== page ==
A Georgia man was jailed for over a week after authorities used botched facial recognition technology to wrongfully arrest him for a crime.
Baton Rouge Police Department detectives issued a warrant for Randal Reid, 28, in July for stealing luxury purses from a Louisiana consignment shop — using images from various mug shots, driver’s licenses and social media, his attorney told The Times-Picayune/The New Orleans Advocate. He was arrested in an Atlanta suburb in November 2022 as he drove to his mother’s home for Thanksgiving dinner.
“They told me I had a warrant out of Jefferson Parish. I said, ‘What is Jefferson Parish? ‘” Reid said. “I have never been to Louisiana a day in my life. Then they told me it was for theft. So not only have I not been to Louisiana, I also don’t steal.”
Reid is one of several Black people who have been arrested because facial recognition technology is “flawed and biased,” according to the ACLU. Research shows the technology has mistaken darker-skinned women for men about 31 percent of the time but has a 0.8 percent margin of error among white men. The algorithms work best identifying middle-aged white men but “can’t tell Black people apart,” the ACLU points out.
Several law enforcement agencies have shied away from the technology in response to the criticism. Authorities in New Orleans said they only use their system to generate leads, and detectives must go through a hierarchy before making a request through the Louisiana State Analytic and Fusion Exchange in Baton Rouge. The matches also must pass a peer review by other facial recognition investigators.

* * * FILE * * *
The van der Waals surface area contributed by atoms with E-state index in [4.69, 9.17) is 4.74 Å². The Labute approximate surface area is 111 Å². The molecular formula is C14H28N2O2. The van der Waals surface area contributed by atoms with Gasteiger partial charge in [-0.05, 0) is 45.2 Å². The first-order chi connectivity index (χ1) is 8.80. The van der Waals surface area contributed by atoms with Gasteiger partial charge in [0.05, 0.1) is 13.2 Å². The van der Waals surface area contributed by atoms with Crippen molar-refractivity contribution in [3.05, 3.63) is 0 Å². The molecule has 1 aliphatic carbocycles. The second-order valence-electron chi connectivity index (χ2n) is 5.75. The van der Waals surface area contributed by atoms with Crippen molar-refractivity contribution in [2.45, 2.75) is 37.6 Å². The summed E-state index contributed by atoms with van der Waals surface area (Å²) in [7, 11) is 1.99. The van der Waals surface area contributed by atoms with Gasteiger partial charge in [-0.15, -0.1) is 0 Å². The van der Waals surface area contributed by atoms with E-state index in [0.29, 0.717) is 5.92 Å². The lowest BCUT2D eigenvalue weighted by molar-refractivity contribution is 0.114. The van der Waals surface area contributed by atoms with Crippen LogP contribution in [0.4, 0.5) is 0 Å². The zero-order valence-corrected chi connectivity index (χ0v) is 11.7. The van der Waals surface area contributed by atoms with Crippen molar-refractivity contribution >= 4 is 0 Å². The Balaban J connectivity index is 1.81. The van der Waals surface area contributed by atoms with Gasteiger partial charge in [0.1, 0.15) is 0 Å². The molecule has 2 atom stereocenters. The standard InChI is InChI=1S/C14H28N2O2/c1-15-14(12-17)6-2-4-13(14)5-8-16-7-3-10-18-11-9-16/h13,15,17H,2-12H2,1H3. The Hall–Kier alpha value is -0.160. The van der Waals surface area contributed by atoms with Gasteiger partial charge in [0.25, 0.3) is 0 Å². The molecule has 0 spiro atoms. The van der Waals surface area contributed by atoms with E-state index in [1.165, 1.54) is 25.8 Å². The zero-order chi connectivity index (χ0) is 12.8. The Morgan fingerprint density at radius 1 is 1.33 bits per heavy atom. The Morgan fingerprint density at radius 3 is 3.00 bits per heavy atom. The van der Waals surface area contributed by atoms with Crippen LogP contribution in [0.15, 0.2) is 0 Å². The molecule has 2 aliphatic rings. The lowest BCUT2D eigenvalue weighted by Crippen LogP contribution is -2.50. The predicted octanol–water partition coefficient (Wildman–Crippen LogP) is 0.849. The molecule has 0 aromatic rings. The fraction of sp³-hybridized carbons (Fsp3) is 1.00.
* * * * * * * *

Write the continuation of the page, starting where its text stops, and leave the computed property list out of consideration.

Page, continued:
Patrick Grother of the National Institute of Standards and Technology told WIRED that facial technology error rates have dropped 90 percent since 2018. Still, Grother said, “there’s a considerable spectrum of accuracy” and “image quality remains an issue.”
Still, the best algorithms can be wrong more than 20 percent of the time, he added.
The Jefferson Parish Sheriff’s Office reportedly requested the algorithm adopted by Baton Rouge detectives, pegging Reid as one of three men who allegedly stole more than $10,000 in Chanel and Louis Vuitton purses over three days at the store in Metairie, Louisiana.
The ACLU says by using mugshots in facial recognition systems, law enforcement agencies are “supercharging” bias “with 21st-century surveillance technology” since it recycles data, and Black people are arrested at higher rates than whites.
Reid was booked into the DeKalb County Jail as a fugitive and released on Dec. 1, according to reports.
The man’s attorney, Tommy Calogero, said JPSO detectives “tacitly” admitted the error and rescinded the July warrant.
“I think they realized they went out on a limb making an arrest based on a face,” he said.